Should I Do a Carrier Screen to Test for Preventable Diseases in My Baby?
Should I Do a Carrier Screen to Test for Preventable Diseases in My Baby?

Should I Do a Carrier Screen to Test for Preventable Diseases in My Baby?

Why do a carrier screen?

If a person has a mutation for disease that matches a mutation in a partner, there is a risk that they would have a child with a severe disease.

Using sophisticated technology, many of the these mutated genes can be detected with carrier screening, a genetic test used to determine if a healthy person is a carrier of a recessive genetic disease.

Certain mutations can cause significant illness. The American College of Obstetrics and Gynecology recommends that all women considering a pregnancy be screened for cystic fibrosis through a carrier screen, even though most people have no family history of the disease. This recommendation applies even if a woman has had a healthy child, since not all children are affected. We highly recommend enhanced testing for carrier states by these new assays, which screen for cystic fibrosis and other diseases at little or no extra cost.

What do we do about it if I am positive for a carrier state?

First of all, when results are available, do not be surprised if you have a carrier state. If you do, then we have your partner tested to make sure there is not a match. This test is a valuable safeguard against devastating diseases. Each of the diseases that is tested may be rare, but having affected children is not a rare occurrence. If there is a match, there are ways to use assisted reproduction to avoid having a baby with a major disease; IVF can be performed and the embryos tested for the disease.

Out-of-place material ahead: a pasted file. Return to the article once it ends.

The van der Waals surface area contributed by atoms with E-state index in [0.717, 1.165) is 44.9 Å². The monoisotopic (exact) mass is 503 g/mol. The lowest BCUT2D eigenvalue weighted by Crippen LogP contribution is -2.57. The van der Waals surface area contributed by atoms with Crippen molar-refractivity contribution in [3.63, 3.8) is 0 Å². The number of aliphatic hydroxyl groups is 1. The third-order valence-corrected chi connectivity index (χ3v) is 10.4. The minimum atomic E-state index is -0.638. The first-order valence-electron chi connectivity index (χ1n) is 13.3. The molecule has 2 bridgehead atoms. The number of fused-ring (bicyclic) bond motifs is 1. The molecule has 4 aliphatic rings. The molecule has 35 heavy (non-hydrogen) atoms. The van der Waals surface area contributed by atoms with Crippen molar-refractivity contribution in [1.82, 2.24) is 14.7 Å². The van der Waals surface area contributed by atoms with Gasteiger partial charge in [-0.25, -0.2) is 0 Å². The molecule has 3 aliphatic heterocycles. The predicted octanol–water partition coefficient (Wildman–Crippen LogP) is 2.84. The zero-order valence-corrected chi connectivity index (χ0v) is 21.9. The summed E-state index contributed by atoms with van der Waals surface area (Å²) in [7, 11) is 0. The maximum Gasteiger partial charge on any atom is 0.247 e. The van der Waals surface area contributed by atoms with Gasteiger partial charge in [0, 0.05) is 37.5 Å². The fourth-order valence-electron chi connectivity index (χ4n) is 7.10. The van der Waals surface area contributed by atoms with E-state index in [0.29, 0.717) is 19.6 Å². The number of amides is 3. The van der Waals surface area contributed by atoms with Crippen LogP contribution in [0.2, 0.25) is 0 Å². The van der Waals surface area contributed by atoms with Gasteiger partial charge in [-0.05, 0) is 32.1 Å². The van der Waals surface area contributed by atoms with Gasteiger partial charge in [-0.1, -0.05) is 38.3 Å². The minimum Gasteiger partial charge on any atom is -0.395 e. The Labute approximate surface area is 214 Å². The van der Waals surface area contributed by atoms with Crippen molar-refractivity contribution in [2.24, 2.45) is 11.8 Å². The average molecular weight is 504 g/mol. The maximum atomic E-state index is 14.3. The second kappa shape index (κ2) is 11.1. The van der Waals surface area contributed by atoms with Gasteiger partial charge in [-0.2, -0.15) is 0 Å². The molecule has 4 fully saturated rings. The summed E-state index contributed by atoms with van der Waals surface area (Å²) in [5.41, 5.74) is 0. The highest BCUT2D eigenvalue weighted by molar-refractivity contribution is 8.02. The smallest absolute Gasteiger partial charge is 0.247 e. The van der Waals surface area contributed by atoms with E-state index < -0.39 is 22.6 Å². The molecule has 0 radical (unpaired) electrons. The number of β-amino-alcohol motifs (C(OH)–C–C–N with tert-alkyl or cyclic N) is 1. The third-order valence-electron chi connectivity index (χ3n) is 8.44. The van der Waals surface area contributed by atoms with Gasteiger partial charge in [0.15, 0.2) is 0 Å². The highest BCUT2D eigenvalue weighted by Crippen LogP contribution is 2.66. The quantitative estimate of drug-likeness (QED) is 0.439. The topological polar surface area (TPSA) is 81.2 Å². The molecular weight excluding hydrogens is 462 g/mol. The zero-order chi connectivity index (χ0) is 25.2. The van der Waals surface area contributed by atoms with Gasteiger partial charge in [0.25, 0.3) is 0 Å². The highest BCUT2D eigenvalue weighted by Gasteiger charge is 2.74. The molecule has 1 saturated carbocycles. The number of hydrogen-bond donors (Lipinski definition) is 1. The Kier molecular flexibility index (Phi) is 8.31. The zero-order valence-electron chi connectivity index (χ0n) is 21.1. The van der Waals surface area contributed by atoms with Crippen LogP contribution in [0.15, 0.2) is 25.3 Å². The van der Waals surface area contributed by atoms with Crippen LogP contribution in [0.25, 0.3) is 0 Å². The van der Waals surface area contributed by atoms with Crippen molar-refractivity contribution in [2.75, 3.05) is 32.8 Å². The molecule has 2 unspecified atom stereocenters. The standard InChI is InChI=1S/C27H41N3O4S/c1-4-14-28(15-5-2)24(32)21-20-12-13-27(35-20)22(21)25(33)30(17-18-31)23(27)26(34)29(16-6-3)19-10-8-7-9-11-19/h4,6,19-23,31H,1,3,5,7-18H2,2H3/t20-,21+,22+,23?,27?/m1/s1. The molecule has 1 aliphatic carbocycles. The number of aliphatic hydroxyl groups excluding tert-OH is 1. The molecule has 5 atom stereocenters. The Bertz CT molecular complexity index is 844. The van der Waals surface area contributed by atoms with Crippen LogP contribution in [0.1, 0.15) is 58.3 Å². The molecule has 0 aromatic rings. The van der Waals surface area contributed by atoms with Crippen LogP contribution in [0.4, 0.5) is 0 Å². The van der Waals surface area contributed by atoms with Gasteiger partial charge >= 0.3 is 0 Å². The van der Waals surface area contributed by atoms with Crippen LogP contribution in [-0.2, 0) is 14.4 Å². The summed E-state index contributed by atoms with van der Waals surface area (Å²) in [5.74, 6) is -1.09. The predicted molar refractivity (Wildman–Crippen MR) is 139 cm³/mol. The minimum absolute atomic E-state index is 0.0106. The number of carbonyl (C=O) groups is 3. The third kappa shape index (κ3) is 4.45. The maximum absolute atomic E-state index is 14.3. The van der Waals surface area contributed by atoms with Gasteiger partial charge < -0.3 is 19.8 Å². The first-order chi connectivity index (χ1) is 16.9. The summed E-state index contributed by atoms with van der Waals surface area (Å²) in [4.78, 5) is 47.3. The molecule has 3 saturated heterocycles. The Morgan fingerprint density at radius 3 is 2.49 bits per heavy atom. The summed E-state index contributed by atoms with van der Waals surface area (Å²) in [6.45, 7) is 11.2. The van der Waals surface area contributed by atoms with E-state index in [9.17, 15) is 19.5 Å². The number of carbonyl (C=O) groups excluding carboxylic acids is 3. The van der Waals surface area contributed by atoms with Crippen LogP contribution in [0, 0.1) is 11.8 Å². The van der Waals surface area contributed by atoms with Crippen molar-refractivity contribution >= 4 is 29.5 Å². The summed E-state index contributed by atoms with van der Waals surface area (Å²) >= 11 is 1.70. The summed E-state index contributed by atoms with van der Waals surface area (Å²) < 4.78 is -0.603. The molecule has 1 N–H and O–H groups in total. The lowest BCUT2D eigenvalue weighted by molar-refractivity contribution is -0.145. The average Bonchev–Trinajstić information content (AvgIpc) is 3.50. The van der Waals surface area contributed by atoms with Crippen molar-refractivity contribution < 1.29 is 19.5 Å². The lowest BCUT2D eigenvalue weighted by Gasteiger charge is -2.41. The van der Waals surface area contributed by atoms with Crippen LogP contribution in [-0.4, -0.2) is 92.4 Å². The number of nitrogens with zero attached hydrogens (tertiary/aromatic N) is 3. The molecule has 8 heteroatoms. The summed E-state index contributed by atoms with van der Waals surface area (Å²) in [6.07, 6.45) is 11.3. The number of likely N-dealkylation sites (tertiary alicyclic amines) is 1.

Insurance carriers usually cover those tests, which helps insure that you have a healthy baby.

The carrier screen details explained

Each of us has approximately 20,000 genes. Among those genes, we may have as many as 175 mutations. A mutation for disease is called a carrier state. As a part of normal evolution, mutations occur in the genes of any individual animal. In humans, as biology students in high school learn, there about 300 mutations on average in the human chromosomes. Perhaps up to four of these may be disease related. We may inherit mutations in our DNA, or genetic code, from our families, or they may arise spontaneously. Most mutations have no effect on us at all. If a mutation does not cause an alteration in the production of a protein in our bodies, then there is no effect. For a mutation to be effective, there must be two copies: one in each of a pair of chromosomes in exactly the same spot.

Testing positive for a carrier state, in biological terms it means you are heterozygous for a problem. In order to have the disease, one must be homozygous – meaning you have two alleles – both genes for the same disorder. This is why if the female tests positive, we recommend also testing the partner. We want to try to prevent a match of carrier states which significantly increases the likelihood of disease in your child.

We recommend that each woman planning to conceive, fertile or infertile, be tested for the most common of the disease-causing mutations. If the female tests positive, the male needs to be checked to be sure there is not a match. If you do not have a match, there is no problem.

So, yes, we recommend a carrier screen with a blood test to give us the reassurance in most cases that there are no gene-causing mutations in our sperm or eggs before we reproduce.

If you have a known carrier state or would like to learn more about carrier screen testing, please contact us to make an appointment.

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